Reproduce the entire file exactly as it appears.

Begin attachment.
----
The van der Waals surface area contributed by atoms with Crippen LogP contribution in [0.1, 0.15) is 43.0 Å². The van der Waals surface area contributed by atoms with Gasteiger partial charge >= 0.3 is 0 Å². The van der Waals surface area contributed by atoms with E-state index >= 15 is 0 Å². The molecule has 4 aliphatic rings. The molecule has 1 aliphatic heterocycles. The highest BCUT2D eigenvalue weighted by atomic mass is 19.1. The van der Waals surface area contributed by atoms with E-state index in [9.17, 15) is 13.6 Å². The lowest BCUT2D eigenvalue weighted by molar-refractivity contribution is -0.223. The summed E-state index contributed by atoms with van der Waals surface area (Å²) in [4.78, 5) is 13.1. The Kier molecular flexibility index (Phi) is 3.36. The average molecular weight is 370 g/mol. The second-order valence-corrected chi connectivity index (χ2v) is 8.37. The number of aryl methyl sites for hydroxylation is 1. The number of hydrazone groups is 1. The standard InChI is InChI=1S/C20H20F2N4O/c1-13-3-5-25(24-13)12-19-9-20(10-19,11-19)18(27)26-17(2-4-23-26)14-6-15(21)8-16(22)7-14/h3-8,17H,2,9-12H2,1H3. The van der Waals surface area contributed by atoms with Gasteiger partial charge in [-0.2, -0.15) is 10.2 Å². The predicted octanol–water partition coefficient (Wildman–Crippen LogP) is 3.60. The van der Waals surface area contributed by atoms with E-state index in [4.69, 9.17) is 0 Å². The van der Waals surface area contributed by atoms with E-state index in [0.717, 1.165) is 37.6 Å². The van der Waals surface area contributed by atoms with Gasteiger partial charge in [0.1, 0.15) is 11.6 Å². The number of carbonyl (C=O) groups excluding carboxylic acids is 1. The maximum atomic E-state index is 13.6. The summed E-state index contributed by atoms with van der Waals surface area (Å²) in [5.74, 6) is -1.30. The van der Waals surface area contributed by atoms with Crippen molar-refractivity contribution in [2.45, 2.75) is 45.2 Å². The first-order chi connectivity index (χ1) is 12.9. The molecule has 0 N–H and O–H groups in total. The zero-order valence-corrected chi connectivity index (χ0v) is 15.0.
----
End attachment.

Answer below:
The van der Waals surface area contributed by atoms with Crippen LogP contribution in [0.1, 0.15) is 43.0 Å². The van der Waals surface area contributed by atoms with Gasteiger partial charge >= 0.3 is 0 Å². The van der Waals surface area contributed by atoms with E-state index >= 15 is 0 Å². The molecule has 4 aliphatic rings. The molecule has 1 aliphatic heterocycles. The highest BCUT2D eigenvalue weighted by atomic mass is 19.1. The van der Waals surface area contributed by atoms with E-state index in [9.17, 15) is 13.6 Å². The lowest BCUT2D eigenvalue weighted by molar-refractivity contribution is -0.223. The summed E-state index contributed by atoms with van der Waals surface area (Å²) in [4.78, 5) is 13.1. The Kier molecular flexibility index (Phi) is 3.36. The average molecular weight is 370 g/mol. The second-order valence-corrected chi connectivity index (χ2v) is 8.37. The number of aryl methyl sites for hydroxylation is 1. The number of hydrazone groups is 1. The standard InChI is InChI=1S/C20H20F2N4O/c1-13-3-5-25(24-13)12-19-9-20(10-19,11-19)18(27)26-17(2-4-23-26)14-6-15(21)8-16(22)7-14/h3-8,17H,2,9-12H2,1H3. The van der Waals surface area contributed by atoms with Gasteiger partial charge in [-0.2, -0.15) is 10.2 Å². The predicted octanol–water partition coefficient (Wildman–Crippen LogP) is 3.60. The van der Waals surface area contributed by atoms with E-state index in [4.69, 9.17) is 0 Å². The van der Waals surface area contributed by atoms with E-state index in [0.717, 1.165) is 37.6 Å². The van der Waals surface area contributed by atoms with Gasteiger partial charge in [0.1, 0.15) is 11.6 Å². The number of carbonyl (C=O) groups excluding carboxylic acids is 1. The maximum atomic E-state index is 13.6. The summed E-state index contributed by atoms with van der Waals surface area (Å²) in [5.74, 6) is -1.30. The van der Waals surface area contributed by atoms with Crippen molar-refractivity contribution in [2.45, 2.75) is 45.2 Å². The first-order chi connectivity index (χ1) is 12.9. The molecule has 0 N–H and O–H groups in total. The zero-order valence-corrected chi connectivity index (χ0v) is 15.0.